Reflection on the film Eyes on the Prize – Awakenings (1954-56) We must come to see the day… not of the white men, not of the black men. That would be the day of men as men. (M.L.King) Imagine what it would be like to live in a world where since the moment you are born, your rights are infringed by the system: you are not allowed to use certain things as they are designated for the chosen only, you have to step aside when a white men passes, not allowed to look at women of different race, you do not have the right to get education… The system was established centuries ago, long before you were born, and it had been existing quite successfully.
The Second Great Awakening’s Impact on Abolitionism in the North The Second Great Awakening during the late 18th and 19th centuries sparked many reform movements in the United States. The new enlightenment age fostered scientific thought that often challenged traditional Christian practices. Principles of “Deism” and “Unitarianism” were religious philosophies that focused on free will, reason, and science.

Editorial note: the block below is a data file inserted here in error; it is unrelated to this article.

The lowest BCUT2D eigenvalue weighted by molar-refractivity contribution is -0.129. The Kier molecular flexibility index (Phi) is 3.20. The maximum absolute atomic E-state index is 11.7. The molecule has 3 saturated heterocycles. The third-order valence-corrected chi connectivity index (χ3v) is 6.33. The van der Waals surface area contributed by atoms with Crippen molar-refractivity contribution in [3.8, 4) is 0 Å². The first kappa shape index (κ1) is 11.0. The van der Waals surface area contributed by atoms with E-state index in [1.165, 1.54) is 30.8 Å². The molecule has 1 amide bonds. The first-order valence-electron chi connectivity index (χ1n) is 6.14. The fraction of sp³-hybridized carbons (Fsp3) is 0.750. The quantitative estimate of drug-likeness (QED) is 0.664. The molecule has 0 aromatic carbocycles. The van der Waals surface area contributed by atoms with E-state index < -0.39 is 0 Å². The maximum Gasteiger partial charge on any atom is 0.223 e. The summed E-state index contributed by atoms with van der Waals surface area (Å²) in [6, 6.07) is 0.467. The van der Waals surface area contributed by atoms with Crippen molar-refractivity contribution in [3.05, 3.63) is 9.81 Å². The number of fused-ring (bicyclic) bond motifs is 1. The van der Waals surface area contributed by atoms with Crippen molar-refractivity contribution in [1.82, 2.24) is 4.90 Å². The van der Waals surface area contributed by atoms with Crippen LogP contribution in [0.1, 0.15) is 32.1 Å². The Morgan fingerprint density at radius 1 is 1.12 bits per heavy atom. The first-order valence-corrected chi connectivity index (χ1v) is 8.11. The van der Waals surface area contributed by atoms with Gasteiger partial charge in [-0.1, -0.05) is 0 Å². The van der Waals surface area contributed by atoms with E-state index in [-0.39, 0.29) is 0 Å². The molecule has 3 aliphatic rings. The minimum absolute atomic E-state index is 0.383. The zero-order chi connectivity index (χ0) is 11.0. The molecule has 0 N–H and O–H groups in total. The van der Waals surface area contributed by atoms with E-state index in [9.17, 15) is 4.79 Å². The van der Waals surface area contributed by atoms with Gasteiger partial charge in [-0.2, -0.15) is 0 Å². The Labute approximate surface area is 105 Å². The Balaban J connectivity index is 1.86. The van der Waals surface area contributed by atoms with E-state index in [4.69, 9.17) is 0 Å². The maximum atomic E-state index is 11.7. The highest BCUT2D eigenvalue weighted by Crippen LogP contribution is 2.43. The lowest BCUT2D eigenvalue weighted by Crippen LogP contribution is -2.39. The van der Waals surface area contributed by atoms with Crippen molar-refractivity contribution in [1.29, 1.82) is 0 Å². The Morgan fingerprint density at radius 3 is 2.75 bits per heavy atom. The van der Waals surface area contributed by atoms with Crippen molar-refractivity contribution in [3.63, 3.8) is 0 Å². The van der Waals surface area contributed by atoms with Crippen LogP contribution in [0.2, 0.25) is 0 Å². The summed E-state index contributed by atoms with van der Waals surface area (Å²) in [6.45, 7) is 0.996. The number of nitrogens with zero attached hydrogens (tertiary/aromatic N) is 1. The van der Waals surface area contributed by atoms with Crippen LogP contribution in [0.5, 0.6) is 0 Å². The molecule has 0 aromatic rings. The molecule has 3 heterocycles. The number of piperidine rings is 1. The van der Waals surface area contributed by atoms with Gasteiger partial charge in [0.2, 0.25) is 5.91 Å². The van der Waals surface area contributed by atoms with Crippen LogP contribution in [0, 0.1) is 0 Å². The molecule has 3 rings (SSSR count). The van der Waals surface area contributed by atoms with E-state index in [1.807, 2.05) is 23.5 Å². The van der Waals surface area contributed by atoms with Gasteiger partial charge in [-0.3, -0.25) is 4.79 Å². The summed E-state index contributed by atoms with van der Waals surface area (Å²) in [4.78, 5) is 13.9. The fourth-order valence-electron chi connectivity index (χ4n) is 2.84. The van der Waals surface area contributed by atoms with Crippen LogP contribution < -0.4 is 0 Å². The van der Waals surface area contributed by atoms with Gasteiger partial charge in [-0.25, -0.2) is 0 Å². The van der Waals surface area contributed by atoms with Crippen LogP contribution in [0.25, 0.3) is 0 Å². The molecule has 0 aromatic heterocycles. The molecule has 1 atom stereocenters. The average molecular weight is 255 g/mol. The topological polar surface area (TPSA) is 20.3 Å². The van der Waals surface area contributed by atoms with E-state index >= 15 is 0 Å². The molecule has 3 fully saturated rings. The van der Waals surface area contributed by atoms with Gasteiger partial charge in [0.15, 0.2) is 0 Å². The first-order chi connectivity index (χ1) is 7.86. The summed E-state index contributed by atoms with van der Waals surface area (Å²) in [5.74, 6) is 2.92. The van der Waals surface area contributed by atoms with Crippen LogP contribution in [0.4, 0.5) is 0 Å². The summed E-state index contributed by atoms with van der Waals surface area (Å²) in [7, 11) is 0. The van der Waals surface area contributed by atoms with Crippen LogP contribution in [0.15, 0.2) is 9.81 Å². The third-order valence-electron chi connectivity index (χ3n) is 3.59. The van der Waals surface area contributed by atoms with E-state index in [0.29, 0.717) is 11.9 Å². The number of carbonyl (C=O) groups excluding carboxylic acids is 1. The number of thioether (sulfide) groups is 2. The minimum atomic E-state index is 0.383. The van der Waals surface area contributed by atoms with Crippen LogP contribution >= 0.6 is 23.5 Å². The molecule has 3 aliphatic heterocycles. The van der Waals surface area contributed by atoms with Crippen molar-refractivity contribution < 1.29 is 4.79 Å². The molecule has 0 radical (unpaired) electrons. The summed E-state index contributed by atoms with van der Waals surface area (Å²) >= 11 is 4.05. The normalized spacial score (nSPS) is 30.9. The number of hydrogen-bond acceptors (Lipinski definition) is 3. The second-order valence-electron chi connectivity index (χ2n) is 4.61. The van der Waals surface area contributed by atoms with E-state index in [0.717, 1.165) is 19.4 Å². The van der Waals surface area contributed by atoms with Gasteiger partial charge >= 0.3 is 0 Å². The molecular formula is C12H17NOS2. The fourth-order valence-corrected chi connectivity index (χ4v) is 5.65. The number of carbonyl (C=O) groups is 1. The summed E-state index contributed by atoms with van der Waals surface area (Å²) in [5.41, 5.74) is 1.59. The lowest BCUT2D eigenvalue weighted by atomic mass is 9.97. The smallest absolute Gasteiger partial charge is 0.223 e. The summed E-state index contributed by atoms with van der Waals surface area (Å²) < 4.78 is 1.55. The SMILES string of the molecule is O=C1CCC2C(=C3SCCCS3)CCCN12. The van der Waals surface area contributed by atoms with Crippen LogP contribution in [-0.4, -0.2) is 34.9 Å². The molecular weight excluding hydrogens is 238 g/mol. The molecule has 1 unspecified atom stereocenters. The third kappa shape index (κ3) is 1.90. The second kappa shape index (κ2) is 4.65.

In the wake of the second Great Awakening in the early 1800’s, societal morals regarding slavery, lack of rights for women, the prison system, education, and other institutions were questioned. Unitarianism stressed salvation through good works, and both religious converts and transcendentalists initiated social reform movements in an attempt to improve the moral state of America. Two of these movements that included perhaps the most controversy and struggle included abolitionism and women’s rights. Although both the abolitionist and women’s rights movements were able to eventually create lasting societal and political change, the fact that only a small portion of the population had any democratic rights showed the initial weaknesses of American democracy.